Bulgarian Prosecutor-General to propose structure to deal with corruption cases
Bulgarian Prosecutor-General Sotir Tsatsarov said on January 29 that he would propose, in the coming week, a structure to deal with corruption cases.
Tsatsarov was speaking a day after the release of the European Commission report on Bulgaria under the Co-operation and Verification Mechanism, intended to bring the country up to EU standards in the judiciary and in the fight against organised crime and corruption.
The report made a number of recommendations, including several that had been put forward in previous reports but which Bulgaria has not implemented.
Among the report’s recommendations was that Bulgaria should “entrust a single institution with the task to coordinate the fight against corruption, to assist and coordinate the efforts in different sectors.”
Tsatsarov said that his office also would put forward amendments to the Criminal Procedure Code to prevent the large-scale avoidance by people who have been given jail sentences of actually going to prison.
The EC report’s recommendations had included that Bulgaria should “specifically address the problem of high-level defendants absconding before a final court decision, with a clear assignment of the responsibility for any failings”.
Tsatsarov did not give details of how the measure would work.
In an earlier formal statement reacting to the CVM report, Tsatsarov’s office said that the report presents an accurate picture of “the real situation in the field of justice and home affairs and the conclusions and evaluations outlined are shared in Bulgaria, too”.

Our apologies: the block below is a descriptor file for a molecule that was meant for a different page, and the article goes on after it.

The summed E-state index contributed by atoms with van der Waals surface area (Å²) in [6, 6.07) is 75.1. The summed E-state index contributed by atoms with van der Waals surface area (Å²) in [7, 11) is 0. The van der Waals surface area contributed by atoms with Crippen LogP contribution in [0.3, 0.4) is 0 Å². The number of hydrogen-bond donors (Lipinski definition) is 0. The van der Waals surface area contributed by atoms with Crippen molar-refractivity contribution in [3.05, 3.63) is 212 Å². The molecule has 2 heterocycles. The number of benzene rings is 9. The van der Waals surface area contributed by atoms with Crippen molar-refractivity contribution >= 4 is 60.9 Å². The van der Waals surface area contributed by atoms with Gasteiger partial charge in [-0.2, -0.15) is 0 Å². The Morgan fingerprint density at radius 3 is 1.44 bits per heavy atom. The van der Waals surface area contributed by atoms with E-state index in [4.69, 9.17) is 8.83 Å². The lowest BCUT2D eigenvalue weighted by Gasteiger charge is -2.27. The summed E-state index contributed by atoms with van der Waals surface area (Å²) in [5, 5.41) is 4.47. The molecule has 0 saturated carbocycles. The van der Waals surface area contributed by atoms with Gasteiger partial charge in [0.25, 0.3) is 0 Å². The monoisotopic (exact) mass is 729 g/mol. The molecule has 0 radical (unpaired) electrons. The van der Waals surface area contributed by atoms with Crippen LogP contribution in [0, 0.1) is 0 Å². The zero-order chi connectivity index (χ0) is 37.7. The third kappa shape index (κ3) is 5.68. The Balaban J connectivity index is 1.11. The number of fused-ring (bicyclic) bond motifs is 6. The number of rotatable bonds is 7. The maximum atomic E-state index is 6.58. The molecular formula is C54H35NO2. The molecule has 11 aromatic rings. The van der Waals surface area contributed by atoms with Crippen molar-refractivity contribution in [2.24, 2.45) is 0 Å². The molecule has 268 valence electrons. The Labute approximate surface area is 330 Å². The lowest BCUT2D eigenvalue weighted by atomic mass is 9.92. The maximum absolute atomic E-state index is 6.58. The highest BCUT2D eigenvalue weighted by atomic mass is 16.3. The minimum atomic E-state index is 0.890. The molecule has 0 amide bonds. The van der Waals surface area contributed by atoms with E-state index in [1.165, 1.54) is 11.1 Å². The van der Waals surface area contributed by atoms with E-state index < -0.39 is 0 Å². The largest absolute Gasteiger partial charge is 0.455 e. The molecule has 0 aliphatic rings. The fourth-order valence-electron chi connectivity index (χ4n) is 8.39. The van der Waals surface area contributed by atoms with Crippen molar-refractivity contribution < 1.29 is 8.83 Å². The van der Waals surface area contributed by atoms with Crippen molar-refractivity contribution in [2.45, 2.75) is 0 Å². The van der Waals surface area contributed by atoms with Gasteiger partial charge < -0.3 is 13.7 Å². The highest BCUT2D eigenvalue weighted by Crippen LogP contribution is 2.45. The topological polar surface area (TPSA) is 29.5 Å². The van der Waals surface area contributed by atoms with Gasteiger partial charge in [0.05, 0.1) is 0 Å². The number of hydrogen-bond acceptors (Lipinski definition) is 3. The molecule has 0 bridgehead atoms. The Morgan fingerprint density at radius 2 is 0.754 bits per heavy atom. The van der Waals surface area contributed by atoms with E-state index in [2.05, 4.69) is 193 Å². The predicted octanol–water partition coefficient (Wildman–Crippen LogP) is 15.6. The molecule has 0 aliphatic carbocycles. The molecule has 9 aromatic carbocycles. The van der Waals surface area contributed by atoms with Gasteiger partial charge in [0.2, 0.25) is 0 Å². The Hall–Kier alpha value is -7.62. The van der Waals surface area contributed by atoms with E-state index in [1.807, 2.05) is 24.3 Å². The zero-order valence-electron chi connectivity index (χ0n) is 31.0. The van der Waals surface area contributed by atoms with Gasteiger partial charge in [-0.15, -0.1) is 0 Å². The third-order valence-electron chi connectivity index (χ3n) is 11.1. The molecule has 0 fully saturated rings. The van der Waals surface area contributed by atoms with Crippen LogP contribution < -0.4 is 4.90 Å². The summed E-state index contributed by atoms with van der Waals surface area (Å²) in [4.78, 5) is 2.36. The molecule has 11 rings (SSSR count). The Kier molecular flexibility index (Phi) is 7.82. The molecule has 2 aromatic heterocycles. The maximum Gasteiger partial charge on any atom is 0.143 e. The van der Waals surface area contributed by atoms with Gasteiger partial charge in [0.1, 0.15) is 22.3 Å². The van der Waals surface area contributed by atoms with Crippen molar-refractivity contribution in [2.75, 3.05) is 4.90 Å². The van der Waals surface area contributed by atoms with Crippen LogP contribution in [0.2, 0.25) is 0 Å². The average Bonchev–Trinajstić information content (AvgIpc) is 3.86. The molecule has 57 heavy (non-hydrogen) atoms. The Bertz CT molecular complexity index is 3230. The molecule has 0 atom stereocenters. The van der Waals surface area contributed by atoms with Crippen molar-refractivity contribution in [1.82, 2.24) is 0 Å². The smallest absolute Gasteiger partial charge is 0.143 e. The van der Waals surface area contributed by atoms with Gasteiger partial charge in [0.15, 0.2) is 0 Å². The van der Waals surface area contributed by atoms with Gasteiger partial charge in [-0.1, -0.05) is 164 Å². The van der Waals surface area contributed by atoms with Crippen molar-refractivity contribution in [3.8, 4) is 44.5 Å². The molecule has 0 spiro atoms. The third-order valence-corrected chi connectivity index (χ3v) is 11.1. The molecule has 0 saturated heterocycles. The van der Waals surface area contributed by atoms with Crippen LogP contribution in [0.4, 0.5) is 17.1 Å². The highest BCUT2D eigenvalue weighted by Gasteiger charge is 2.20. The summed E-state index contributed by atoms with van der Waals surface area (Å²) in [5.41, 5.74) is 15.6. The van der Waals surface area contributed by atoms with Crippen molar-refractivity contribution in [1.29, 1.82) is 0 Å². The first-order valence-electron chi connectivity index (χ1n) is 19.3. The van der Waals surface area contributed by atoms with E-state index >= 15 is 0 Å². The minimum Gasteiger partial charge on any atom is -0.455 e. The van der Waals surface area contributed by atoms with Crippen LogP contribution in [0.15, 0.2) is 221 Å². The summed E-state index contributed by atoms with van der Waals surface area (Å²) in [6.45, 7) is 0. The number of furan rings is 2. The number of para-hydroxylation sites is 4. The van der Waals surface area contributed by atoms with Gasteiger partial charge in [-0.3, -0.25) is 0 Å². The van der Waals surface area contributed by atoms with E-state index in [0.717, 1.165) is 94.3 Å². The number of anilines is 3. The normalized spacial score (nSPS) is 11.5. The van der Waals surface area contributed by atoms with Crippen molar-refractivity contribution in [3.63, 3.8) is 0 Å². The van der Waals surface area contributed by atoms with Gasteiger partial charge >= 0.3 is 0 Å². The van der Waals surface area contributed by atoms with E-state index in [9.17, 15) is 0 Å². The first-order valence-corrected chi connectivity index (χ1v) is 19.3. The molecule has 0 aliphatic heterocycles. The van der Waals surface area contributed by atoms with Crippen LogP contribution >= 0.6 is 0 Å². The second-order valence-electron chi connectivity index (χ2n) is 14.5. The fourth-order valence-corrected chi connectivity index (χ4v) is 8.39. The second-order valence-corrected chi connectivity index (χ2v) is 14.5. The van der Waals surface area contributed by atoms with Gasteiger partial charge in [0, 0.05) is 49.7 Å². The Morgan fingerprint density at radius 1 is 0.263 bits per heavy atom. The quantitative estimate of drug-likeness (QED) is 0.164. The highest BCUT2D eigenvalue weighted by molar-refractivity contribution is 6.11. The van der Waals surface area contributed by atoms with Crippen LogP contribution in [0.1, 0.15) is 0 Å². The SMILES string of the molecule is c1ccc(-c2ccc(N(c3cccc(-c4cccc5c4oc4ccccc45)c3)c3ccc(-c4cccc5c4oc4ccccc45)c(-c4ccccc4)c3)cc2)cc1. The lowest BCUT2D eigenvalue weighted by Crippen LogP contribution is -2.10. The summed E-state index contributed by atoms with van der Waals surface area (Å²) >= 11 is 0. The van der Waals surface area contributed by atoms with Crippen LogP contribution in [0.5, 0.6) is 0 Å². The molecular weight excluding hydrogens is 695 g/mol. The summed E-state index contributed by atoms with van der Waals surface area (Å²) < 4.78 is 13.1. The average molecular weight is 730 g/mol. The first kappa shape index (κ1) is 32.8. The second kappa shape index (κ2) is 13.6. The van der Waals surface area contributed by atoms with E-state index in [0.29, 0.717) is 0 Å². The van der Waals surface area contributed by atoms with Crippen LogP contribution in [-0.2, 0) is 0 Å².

The recommendations regarding the judiciary and the fight against corruption and organised crime should be considered major reference points and goals for implementation in 2015 for all institutions of the state, the Prosecutor-General’s office said.
Eleonora Nikolova, acting head of the Centre for Prevention and Combating Corruption and Organised Crime, commonly known by its Bulgaria contraction Borkor, said that the previous government had put the anti-corruption service “in the freezer”.
Speaking to Bulgarian National Radio on January 29, she said that existing services to combat corruption should be built on, rather than creating new ones.
Borkor should become a strong central institution to lead other institutions and to measure the results, she said.
Justice Minister Hristo Ivanov said that the CVM report called for a serious rethink of policies and practices.
Ivanov, who took office as part of the caretaker cabinet in August 2014 and stayed on in the cabinet elected into office in November, said that the CVM report accurately identified problem areas.
“We should realise that we have until the next EC report to the EU Council in the summer of 2015 to reform substantially specific institutions, statutory acts and policies, as well as the conduct of individuals with political and administrative responsibilities,” Ivanov said.